Over the years, courses on gender and sexuality began appearing in the curriculum; current offerings include Introduction to Queer Theory and Sexuality Studies, Women in Islam and Thinking Sex: What’s Love Got to Do With It?
Some of the subjects admittedly pushed a few students outside their comfort zones.
“If you grow up in a socially conservative environment where you understand the human population in those two categories of ‘male’ and ‘female,’ it can be disruptive, it can be uncomfortable,” Nair said. “But I think college should be a place where you get a little uncomfortable, whatever the subject is.”
The subject matter of WGSS courses, including discussions about intersectionality, identity and LGBTQ+ issues to name a few, are heavily dependent on a fundamental understanding of the fluid categories of gender, sexuality and identities themselves, says Glad.
“The distinction between gender and sexuality is one of the most important things to learn about in women’s and gender studies,” she says. “Often people have a perspective that if you look a certain way and you act in a certain manner, that subsumes exactly who you are and who you are attracted to. My biggest approach to WGSS is recognizing that I don’t know everything and that things are far more complex than even I’ll understand.”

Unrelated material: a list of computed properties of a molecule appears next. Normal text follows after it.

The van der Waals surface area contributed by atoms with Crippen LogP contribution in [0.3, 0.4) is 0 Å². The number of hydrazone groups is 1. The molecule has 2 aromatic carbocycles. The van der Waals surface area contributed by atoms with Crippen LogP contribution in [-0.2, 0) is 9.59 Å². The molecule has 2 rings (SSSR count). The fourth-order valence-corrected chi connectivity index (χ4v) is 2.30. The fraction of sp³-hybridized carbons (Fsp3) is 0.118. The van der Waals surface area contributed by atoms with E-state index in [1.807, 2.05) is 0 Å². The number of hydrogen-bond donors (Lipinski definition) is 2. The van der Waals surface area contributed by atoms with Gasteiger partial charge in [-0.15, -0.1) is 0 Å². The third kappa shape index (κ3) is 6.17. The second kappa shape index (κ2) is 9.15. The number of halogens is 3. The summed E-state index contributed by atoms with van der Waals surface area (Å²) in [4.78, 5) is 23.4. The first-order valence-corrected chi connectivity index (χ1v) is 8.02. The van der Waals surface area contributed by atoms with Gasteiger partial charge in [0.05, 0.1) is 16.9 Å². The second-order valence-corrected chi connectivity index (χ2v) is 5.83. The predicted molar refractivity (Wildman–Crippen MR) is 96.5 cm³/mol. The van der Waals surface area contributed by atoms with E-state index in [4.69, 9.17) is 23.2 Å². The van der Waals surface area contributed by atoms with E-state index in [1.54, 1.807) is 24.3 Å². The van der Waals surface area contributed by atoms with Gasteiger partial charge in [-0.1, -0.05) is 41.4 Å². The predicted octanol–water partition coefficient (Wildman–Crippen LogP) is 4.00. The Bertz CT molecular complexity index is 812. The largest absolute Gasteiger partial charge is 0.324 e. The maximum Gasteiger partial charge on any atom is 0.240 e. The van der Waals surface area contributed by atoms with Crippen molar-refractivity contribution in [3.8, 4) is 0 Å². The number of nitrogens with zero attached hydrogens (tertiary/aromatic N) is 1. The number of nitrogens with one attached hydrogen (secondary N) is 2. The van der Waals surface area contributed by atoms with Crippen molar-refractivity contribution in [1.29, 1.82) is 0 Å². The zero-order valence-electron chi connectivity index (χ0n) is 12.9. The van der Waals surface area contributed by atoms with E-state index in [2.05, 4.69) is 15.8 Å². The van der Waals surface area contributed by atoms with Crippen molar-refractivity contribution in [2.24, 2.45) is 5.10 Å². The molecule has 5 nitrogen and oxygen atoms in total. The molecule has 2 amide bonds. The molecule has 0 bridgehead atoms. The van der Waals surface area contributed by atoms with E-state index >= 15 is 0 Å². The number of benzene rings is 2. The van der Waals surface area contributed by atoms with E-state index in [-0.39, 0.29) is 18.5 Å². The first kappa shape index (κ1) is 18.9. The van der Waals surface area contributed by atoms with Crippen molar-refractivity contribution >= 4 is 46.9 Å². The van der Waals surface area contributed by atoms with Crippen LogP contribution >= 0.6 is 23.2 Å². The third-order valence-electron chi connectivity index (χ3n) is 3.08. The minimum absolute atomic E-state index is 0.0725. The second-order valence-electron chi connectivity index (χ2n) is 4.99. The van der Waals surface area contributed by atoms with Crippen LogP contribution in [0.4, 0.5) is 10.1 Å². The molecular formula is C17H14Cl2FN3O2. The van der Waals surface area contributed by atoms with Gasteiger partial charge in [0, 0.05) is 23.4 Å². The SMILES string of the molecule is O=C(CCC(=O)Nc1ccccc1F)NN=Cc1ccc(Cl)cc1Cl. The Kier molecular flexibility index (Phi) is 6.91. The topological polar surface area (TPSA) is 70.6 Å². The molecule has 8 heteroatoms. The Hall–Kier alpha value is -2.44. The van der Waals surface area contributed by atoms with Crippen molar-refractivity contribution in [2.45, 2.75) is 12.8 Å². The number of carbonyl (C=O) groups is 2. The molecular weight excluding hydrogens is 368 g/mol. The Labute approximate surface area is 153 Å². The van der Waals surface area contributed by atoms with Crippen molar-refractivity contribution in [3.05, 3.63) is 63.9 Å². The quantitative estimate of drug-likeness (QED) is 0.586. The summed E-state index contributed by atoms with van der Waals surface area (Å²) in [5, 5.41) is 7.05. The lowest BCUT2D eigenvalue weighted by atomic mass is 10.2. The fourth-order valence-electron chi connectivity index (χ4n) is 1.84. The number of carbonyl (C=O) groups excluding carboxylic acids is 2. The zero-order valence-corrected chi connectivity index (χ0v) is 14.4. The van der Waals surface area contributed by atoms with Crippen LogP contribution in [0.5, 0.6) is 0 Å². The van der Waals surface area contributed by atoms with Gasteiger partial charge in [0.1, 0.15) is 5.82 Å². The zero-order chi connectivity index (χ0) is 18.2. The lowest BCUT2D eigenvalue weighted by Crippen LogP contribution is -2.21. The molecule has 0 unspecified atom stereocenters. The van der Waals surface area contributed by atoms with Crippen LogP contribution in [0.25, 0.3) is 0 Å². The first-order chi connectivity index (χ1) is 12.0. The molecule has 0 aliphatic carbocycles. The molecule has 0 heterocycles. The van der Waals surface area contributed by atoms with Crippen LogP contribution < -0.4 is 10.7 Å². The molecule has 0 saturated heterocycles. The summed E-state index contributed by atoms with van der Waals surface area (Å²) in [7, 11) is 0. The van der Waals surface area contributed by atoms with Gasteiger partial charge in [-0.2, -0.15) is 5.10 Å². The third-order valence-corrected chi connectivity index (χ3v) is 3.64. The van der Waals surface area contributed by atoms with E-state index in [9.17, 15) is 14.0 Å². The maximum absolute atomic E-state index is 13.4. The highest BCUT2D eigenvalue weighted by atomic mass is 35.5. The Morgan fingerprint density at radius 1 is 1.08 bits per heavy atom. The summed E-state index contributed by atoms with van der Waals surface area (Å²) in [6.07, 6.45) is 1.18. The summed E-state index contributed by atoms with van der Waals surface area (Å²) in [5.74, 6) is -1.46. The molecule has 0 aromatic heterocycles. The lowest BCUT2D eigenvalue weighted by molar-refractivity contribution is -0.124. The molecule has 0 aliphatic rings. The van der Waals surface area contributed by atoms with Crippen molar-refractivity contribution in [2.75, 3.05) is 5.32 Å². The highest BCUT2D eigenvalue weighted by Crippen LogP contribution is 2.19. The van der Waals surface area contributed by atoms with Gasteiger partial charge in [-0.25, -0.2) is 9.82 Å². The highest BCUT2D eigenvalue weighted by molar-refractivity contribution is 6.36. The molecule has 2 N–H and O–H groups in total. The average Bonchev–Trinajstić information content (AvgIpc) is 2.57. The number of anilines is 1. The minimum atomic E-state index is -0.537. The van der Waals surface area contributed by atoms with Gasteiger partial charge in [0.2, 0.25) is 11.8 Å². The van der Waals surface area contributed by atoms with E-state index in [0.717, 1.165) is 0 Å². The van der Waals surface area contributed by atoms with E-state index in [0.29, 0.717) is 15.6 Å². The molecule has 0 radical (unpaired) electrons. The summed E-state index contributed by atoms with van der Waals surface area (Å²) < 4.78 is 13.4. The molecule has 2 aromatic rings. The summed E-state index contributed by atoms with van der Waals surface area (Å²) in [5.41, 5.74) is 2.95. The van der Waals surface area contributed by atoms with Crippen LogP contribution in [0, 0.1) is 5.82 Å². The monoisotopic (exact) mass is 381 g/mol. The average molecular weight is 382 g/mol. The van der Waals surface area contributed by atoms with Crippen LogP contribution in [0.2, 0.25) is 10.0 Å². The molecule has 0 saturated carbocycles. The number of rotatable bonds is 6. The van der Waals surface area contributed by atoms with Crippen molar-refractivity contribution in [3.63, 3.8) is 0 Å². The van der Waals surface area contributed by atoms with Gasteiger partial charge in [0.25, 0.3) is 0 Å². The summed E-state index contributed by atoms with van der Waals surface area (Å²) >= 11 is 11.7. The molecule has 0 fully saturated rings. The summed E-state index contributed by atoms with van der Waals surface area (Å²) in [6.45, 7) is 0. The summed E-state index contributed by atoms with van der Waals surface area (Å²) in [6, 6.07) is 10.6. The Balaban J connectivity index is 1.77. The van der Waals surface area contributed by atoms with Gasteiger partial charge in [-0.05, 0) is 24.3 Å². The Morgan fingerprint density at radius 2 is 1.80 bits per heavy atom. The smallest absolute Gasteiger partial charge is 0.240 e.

Understanding those concepts is necessary, stressed Nair – no matter what career a student ends up in. WGSS students have found meaningful employment in a diverse set of professions, including education, medicine, nonprofit management, law, human resources, social work, marketing and journalism.
“We live in a gendered world,” she said. “I see this as far more than curricular, and it relates to every possible field.”
Future plans fueled by student enthusiasm
Furman’s WGSS major is still growing. Among the more than 800 programs nationwide, Furman’s is still relatively small, with six current majors and three seniors – Riley Hughes ’22, Miriam Stevens ’22 and Queen Trapp ’22, who were also the first to declare the major in 2019 – set to graduate in the spring. (Maddy Lock ’21 received Furman’s first WGSS BA in August 2021.) At this year’s Opening Convocation ceremony, Trapp received the Rosa Marie Bodkin Meritorious Award for Diversity and Inclusion.
Part of Nair’s mission, with help from Glad, will be to nurture the program’s growth. On their to-do list is increasing visibility on campus, connecting with student groups and other partners on campus, fundraising and leading a national search for a full-time director. She’d also like to see the return of the MayX course Sex Goes to School: Sex Education in the United States and Sweden, a study away course canceled by the pandemic.
Student interest – which helped sparked the beginning of the program in the mid-1970s – continues to fuel it today, said Glad, who has seen many of her classmates and newer students take on WGSS as a minor or major.
And Nair is happy to see that interest stretching into the future.
“I’m meeting my freshman advisees later today,” she said. “All of them have WGSS as one of their possible majors.”